Distributes 10 million disease-resistant coffee trees to farmers in Mexico, Guatemala and El Salvador as part of our 10-year, 100 million-tree commitment. Starbucks has donated nearly 50 million coffee trees to farmers to-date.

Joined the new Transform to Net Zero initiative as a founding member.

Announces plans to open its Coffee Innovation Park in China in summer 2022, incorporating advancements in sustainable manufacturing, smart supply chain innovation, and technology to support the aspiration to deliver the most energy- and water-efficient roasting operations for Starbucks in the world, while minimizing waste.


Rolls out oatmilk nationwide in all U.S. stores.

Commits to coffee-specific environmental goals, committing to carbon neutral green coffee and to conserve water usage in green coffee processing by 50 percent, both by 2030.

Pilots borrow-and-return reusable cup programs in the United States, S. Korea and Japan. Commits to offering reusable cup program in all stores in Europe, Middle East and Africa (EMEA) region by 2025.

Fully transitions four stores in S. Korea to a reusable cup format and commits to the full discontinuation of disposable cups nationwide by 2025.

Expands its Circular Cup program to 30 countries across Europe, Middle East and Africa, recycling 450,000 cups.

Expands its open-source Greener Stores Framework for sustainable building globally.

In partnership with Arizona State University, announces the ASU-Starbucks Center for the Future of People and the Planet.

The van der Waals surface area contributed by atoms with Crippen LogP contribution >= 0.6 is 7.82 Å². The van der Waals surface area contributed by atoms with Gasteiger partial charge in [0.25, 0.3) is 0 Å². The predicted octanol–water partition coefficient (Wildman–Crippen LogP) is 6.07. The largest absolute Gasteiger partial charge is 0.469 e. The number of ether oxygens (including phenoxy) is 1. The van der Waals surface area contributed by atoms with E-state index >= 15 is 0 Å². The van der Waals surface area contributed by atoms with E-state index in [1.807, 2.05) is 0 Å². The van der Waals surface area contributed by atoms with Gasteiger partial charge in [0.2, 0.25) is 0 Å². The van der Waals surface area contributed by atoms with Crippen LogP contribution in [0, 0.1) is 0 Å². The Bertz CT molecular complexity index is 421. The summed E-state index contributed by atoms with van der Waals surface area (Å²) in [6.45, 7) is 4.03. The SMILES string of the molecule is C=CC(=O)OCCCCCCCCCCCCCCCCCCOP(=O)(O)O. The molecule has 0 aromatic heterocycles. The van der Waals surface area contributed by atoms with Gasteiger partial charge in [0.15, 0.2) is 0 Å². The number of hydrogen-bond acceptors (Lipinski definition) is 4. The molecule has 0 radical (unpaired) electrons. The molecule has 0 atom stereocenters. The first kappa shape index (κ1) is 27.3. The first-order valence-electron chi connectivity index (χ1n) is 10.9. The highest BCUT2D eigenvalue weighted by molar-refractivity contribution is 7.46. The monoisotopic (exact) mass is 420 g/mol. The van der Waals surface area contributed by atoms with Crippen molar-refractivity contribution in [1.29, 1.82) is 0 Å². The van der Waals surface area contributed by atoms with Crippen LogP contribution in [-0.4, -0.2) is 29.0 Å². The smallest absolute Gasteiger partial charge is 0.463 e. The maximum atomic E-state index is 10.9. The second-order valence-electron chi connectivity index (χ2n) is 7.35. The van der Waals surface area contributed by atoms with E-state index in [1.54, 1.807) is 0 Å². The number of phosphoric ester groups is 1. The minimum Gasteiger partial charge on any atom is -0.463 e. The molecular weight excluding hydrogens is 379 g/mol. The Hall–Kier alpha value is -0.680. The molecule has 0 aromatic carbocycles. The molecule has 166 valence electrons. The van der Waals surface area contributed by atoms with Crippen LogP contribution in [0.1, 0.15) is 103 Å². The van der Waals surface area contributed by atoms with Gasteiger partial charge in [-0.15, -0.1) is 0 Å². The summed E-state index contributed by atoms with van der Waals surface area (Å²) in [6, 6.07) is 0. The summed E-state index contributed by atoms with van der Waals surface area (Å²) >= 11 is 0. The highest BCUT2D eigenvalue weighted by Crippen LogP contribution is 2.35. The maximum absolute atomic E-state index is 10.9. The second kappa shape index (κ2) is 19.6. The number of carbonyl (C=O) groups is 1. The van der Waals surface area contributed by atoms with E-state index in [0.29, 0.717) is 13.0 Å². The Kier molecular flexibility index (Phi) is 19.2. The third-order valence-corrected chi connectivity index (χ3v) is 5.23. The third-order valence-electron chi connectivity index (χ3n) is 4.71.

Starbucks expands FoodShare program to 100 percent of U.S. company-operated stores, donating nearly 34 million ready-to-eat meals.

Eliminates all plastic straws in Canada and introduces a new paper straw.

Launches new program to reduce food waste at select Starbucks stores in Japan.

Opens its tenth Farmer Support Center, in Brazil.

Partners with U.K. dairy cooperative Arla to develop and pilot a new sustainable dairy sourcing blueprint for Starbucks stores in the Europe, Middle East and Africa region. Announces a collaboration with The Nature Conservancy to help refine and scale Starbucks collaborative approach to sustainable dairy and environmental stewardship.


Tests new returnable cup program in the company’s Europe, Middle East, and Africa region – allowing customers to opt for a reusable in the same way they would a single-use cup.

Announces Donde Come Uno, Comen Dos in Mexico a new initiative to reduce food waste at select stores.

Pilots borrow-and-return reusable cup program in Singapore.


Launched the Borrow A Cup program in 60 stores in Taiwan to encourage customers to shift away from single use cups.  

By the end of 2023 in the U.S., customers will be able to use their own personal reusable cup for every Starbucks visit.

Achieved our goal of Starbucks hot cups containing 20% recycled content. Also achieved 30% recycled content in our new, more sustainable holiday cups. This success has begun a transition for Starbucks North America to a more sustainable hot cup that is light-weight and uses less plastic in the liner and less fiber in the cup.  

In support of our expanded water commitment of 50% of water withdrawal conserved or replenished across our direct operations, stores, packaging and agricultural supply chain by 2030, Starbucks announced an initial anchor investment of up to$25 million into WaterEquity’s Global Access Fund.  

In another key step to reduce our environmental impact and bolster a more robust recycling industry, Starbucks announced a $10 million investment in Circular Services to reduce landfill waste and drive innovate efforts to shift towards a circular economy in the United States.  

The first electric vehicle charging stations in partnership with Volvo and powered by ChargePoint were installed at Starbucks stores along the Seattle to Denver route. This pilot plan, announced in March, is part of Starbucks expansion of renewable energy and decarbonization projects in the U.S.